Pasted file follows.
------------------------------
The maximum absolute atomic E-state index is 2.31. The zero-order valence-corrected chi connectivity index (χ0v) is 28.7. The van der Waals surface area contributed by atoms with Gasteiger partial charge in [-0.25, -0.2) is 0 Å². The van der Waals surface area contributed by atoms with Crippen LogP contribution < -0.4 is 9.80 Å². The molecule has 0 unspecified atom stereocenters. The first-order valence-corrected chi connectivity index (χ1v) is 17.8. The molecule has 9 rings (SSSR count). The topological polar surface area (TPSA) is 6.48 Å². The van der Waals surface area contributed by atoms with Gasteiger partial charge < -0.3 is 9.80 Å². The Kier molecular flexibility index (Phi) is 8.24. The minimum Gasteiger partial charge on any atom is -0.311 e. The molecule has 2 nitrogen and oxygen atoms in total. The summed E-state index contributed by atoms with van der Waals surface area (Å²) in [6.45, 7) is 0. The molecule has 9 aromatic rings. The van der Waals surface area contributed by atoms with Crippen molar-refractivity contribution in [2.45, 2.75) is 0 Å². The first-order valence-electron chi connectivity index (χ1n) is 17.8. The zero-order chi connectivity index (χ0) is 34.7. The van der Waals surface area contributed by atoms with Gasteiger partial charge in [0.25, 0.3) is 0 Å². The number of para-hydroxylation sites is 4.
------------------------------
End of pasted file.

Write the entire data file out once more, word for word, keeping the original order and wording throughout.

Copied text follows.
The maximum absolute atomic E-state index is 2.31. The zero-order valence-corrected chi connectivity index (χ0v) is 28.7. The van der Waals surface area contributed by atoms with Gasteiger partial charge in [-0.25, -0.2) is 0 Å². The van der Waals surface area contributed by atoms with Crippen LogP contribution < -0.4 is 9.80 Å². The molecule has 0 unspecified atom stereocenters. The first-order valence-corrected chi connectivity index (χ1v) is 17.8. The molecule has 9 rings (SSSR count). The topological polar surface area (TPSA) is 6.48 Å². The van der Waals surface area contributed by atoms with Gasteiger partial charge < -0.3 is 9.80 Å². The Kier molecular flexibility index (Phi) is 8.24. The minimum Gasteiger partial charge on any atom is -0.311 e. The molecule has 2 nitrogen and oxygen atoms in total. The summed E-state index contributed by atoms with van der Waals surface area (Å²) in [6.45, 7) is 0. The molecule has 9 aromatic rings. The van der Waals surface area contributed by atoms with Crippen molar-refractivity contribution in [2.45, 2.75) is 0 Å². The first-order valence-electron chi connectivity index (χ1n) is 17.8. The zero-order chi connectivity index (χ0) is 34.7. The van der Waals surface area contributed by atoms with Gasteiger partial charge in [0.25, 0.3) is 0 Å². The number of para-hydroxylation sites is 4.